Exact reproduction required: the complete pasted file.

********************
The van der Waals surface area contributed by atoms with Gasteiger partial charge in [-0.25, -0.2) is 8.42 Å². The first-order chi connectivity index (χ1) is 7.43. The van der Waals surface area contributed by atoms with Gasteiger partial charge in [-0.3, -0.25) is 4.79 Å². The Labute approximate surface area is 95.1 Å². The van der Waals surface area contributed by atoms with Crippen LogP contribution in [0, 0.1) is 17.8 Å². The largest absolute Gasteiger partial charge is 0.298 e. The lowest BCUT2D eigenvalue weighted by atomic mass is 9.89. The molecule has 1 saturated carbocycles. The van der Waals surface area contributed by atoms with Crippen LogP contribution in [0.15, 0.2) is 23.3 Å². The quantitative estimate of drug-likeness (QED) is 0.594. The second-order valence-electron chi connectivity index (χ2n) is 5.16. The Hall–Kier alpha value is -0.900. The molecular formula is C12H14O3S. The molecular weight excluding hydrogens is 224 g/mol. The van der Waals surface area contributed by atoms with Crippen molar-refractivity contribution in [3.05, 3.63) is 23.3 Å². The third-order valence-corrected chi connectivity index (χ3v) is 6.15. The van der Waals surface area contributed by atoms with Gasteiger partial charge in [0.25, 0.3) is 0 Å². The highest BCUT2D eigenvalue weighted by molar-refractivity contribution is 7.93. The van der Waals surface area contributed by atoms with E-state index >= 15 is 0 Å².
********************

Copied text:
The van der Waals surface area contributed by atoms with Gasteiger partial charge in [-0.25, -0.2) is 8.42 Å². The first-order chi connectivity index (χ1) is 7.43. The van der Waals surface area contributed by atoms with Gasteiger partial charge in [-0.3, -0.25) is 4.79 Å². The Labute approximate surface area is 95.1 Å². The van der Waals surface area contributed by atoms with Crippen LogP contribution in [0, 0.1) is 17.8 Å². The largest absolute Gasteiger partial charge is 0.298 e. The lowest BCUT2D eigenvalue weighted by atomic mass is 9.89. The molecule has 1 saturated carbocycles. The van der Waals surface area contributed by atoms with Crippen LogP contribution in [0.15, 0.2) is 23.3 Å². The quantitative estimate of drug-likeness (QED) is 0.594. The second-order valence-electron chi connectivity index (χ2n) is 5.16. The Hall–Kier alpha value is -0.900. The molecular formula is C12H14O3S. The molecular weight excluding hydrogens is 224 g/mol. The van der Waals surface area contributed by atoms with Crippen molar-refractivity contribution in [3.05, 3.63) is 23.3 Å². The third-order valence-corrected chi connectivity index (χ3v) is 6.15. The van der Waals surface area contributed by atoms with Gasteiger partial charge in [0.25, 0.3) is 0 Å². The highest BCUT2D eigenvalue weighted by molar-refractivity contribution is 7.93. The van der Waals surface area contributed by atoms with E-state index >= 15 is 0 Å².